The Reflex – How We Default to the Angriest Response

Yes, we all expect reactions to political news to drip with contempt. Many news articles now seem crafted to maximize fury. But what about macaroni and cheese?

The other day I checked the comments on a popular magazine’s post with a mac & cheese recipe. One reaction was particularly striking: “I hate that pasta.” I had no idea that cavatappi could elicit hate. It’s likely the commenter didn’t mean actual hate, but just simple dislike.

How about blind dates at Walmart? The first episode posted by the retailer to Facebook featured a man and a woman and it’s really cute. The second episode featured two gay men, which sent some Christian fundamentalists into a tizzy. Their stated concern is this is an assault on traditional marriage. The third episode featured a white woman and black man. Is Walmart attempting to engage in the culture wars? I think it’s really just trying a creative way to get viewers to watch long videos showcasing Walmart’s wares, from Doritos to stuffed animals to athleisure clothing and toiletries. The videos were released for Valentines Day.

I hope they create new ones because I thought it was all very cute. I agreed with the gay guy who insisted that any good cook needs a cast-iron skillet. Plus, his date turned out to be a fan of puns. He said he had “a new pan of attack.” They proceeded to debate whether a 3-in-1 shampoo-conditioner-soap product is all that it claims to be. I’d rather debate that than whether these guys have a right to be openly gay without offending anyone.

Apparently another “Don’t” is don’t share peer-reviewed medical information. A community forum I follow posted a news story about a study showing there is no link between the MMR vaccine and autism. Wait for it: “I don’t believe this is the right platform for this,” a comment wrote.

Really, because the number of unvaccinated children is rising in Texas, a state lawmaker here wants to get rid of vaccine requirements because he thinks antibiotics can treat measles (they can’t; it’s a virus), and outbreaks are occurring in areas with pockets of unvaccinated children. So, here we have a lady offended by a woman who created a local community forum introducing scientific fact regarding a relevant public health concern. No science allowed! The community shouldn’t discuss public health issues!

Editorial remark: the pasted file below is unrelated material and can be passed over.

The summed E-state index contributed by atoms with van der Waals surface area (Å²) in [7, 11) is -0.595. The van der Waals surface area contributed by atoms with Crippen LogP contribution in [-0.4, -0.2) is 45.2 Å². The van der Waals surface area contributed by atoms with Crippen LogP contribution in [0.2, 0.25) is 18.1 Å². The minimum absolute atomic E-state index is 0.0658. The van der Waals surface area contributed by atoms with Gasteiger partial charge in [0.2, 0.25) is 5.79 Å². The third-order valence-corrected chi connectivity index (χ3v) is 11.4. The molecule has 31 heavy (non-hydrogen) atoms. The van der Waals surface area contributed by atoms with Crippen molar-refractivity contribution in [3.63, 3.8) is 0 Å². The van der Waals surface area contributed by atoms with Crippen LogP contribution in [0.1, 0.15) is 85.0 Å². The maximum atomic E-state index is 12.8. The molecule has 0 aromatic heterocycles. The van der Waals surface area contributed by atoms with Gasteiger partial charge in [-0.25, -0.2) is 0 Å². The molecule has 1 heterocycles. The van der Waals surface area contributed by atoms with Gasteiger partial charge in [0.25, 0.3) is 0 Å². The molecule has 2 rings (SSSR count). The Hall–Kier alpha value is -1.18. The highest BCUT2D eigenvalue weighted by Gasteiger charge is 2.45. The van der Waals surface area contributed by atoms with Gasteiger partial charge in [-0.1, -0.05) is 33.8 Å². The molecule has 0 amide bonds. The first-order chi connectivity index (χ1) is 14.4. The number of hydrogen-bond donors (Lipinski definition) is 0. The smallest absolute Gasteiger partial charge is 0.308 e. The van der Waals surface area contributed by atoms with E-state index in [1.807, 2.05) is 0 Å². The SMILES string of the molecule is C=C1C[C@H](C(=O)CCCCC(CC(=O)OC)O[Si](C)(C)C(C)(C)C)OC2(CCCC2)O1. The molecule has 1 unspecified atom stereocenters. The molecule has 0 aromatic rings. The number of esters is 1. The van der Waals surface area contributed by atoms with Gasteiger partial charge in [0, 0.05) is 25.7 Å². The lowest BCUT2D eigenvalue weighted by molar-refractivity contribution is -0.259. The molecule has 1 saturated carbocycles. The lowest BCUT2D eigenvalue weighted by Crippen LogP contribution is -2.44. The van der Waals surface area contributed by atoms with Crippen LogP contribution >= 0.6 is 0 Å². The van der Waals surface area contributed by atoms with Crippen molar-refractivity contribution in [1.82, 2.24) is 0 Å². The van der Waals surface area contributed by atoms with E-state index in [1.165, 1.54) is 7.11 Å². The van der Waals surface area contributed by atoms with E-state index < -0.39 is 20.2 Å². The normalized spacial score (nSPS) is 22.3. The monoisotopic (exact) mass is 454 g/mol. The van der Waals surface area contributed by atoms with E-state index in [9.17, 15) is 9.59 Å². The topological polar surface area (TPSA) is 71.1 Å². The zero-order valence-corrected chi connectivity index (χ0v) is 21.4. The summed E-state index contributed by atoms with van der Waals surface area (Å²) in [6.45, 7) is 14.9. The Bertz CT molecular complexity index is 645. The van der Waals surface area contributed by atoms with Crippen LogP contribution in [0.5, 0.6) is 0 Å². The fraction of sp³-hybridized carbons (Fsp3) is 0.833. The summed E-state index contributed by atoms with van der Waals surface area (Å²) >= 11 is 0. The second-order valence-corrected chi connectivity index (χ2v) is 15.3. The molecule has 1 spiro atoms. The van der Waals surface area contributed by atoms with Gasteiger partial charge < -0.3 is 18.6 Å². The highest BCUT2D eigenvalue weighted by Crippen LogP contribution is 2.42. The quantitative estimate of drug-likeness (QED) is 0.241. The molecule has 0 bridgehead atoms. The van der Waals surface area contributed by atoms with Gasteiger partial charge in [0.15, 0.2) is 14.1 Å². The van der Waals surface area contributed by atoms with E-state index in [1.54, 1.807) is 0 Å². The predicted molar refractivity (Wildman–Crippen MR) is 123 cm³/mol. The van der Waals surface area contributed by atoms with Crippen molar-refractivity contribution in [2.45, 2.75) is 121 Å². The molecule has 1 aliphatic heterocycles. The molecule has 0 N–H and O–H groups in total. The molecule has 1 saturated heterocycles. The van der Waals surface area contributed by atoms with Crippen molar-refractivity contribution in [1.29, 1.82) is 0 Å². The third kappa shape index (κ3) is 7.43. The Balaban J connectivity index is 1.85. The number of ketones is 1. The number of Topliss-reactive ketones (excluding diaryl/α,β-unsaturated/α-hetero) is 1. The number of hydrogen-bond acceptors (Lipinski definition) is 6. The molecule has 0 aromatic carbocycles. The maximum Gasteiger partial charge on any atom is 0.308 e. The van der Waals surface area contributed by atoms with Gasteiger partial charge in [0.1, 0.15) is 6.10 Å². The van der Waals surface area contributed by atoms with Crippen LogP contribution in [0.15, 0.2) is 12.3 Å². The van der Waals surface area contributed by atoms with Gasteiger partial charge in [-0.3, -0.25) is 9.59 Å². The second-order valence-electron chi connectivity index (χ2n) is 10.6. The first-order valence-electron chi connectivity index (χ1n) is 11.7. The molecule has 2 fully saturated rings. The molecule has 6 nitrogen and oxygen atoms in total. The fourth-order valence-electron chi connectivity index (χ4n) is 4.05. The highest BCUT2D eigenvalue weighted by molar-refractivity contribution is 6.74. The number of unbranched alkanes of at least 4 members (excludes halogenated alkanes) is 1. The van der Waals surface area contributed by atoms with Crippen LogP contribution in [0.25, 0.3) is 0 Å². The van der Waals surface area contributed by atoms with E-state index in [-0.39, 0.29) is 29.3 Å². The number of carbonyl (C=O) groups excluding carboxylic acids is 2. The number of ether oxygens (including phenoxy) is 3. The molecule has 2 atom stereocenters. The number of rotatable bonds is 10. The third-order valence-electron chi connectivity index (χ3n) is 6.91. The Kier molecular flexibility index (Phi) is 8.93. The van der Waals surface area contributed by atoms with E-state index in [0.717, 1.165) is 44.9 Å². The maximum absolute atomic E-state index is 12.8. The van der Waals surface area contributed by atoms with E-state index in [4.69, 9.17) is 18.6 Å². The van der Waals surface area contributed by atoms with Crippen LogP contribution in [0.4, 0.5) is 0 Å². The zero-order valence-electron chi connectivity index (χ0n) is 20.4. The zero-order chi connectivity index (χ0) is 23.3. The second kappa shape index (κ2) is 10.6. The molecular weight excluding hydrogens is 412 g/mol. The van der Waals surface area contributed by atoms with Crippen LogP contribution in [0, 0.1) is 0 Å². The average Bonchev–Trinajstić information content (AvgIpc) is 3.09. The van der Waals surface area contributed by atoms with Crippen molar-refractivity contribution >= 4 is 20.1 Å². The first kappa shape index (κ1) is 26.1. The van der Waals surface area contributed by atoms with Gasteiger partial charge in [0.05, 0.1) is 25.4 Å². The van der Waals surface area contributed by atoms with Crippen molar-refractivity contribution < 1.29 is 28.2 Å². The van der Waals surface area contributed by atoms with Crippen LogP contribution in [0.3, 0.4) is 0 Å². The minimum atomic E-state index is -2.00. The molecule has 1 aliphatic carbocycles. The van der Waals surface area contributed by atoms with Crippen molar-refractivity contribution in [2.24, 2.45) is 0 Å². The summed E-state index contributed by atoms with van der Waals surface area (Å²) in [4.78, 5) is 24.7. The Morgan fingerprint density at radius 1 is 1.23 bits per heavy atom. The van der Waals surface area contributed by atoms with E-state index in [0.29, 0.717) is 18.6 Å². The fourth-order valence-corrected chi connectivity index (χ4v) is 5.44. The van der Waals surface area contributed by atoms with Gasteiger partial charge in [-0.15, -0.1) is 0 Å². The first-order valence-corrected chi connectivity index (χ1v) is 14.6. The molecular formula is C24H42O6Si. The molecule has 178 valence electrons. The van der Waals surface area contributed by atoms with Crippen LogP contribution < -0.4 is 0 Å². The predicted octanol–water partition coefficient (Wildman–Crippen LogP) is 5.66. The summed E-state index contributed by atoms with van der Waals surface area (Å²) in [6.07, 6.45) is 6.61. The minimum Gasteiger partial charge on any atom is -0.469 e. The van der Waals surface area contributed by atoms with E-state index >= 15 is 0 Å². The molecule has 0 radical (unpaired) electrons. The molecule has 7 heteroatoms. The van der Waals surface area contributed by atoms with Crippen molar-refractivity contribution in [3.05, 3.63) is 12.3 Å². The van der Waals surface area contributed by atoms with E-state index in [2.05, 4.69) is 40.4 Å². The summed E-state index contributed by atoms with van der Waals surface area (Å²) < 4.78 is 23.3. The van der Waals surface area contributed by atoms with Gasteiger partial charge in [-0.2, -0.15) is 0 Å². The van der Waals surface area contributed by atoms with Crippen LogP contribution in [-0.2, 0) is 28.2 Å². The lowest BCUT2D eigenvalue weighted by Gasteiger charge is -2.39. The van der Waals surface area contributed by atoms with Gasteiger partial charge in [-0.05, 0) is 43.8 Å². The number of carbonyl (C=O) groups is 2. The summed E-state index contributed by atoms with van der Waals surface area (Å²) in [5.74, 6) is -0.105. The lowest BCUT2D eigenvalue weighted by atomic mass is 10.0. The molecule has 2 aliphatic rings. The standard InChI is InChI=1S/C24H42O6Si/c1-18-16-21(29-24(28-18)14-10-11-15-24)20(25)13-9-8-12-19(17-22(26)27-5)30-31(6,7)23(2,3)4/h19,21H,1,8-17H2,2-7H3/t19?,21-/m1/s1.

I admit I had a flash of aggravation when I saw the following comment on another story about the MMR vaccine study. A man wrote, click on link before starting argument. The link being “How Vaccines Cause Autism.” I thought, oh boy, someone else linking to non-medical nonsense. Well, click on the link for a laugh; the content of the page simply states: “They don’t.”

Surely, we can all agree that a natural disaster is terrible, right? A major newspaper posted drone video of post-tornado devastation in Alabama and a commenter felt the need to dis the citizens of the state and their alleged “batshit crazy religiosity.” How considerate and empathetic to insert such an opinion. I had been watching the local coroner’s press conference and was moved to tears when he spoke of the families of the dead. Asked what people could do to help, he related someone was offering to help pay for funerals. He also suggested people offer prayer. To me, prayer is always a good idea. Call me crazy.

What elicits anger that we can all get behind? Child abuse, animal abuse, lies, cheating, stealing, graft and racism…. this is not an all-inclusive list. Now, for the latter, we are witnessing great fury and anger at, wait for it, charcoal-activated facial masks. That is actually happening. There are also people who contend the Zulu krewe celebrating Mardi Gras in the same manner they have for a hundred years are racist for painting their faces black to celebrate the Zulu tribe. Most of these revelers are black themselves, though. It’s definitely a statement, but are you racist when carrying on a tradition meant to celebrate your ethnicity in the face of racism?

Arguably, tuning out all the aggravation – your own and that of others – is a healthy thing to do. Haven’t we all felt the cathartic relief of unfriending someone on Facebook after hearing too much craziness. But, if something really concerns you, think about ways you can constructively challenge it. Try crafting a thoughtful response in your own comment. Decide if there is some civic or charitable activity you can do to contribute to positive vibes and results. Staying engaged might just be more useful than giving up.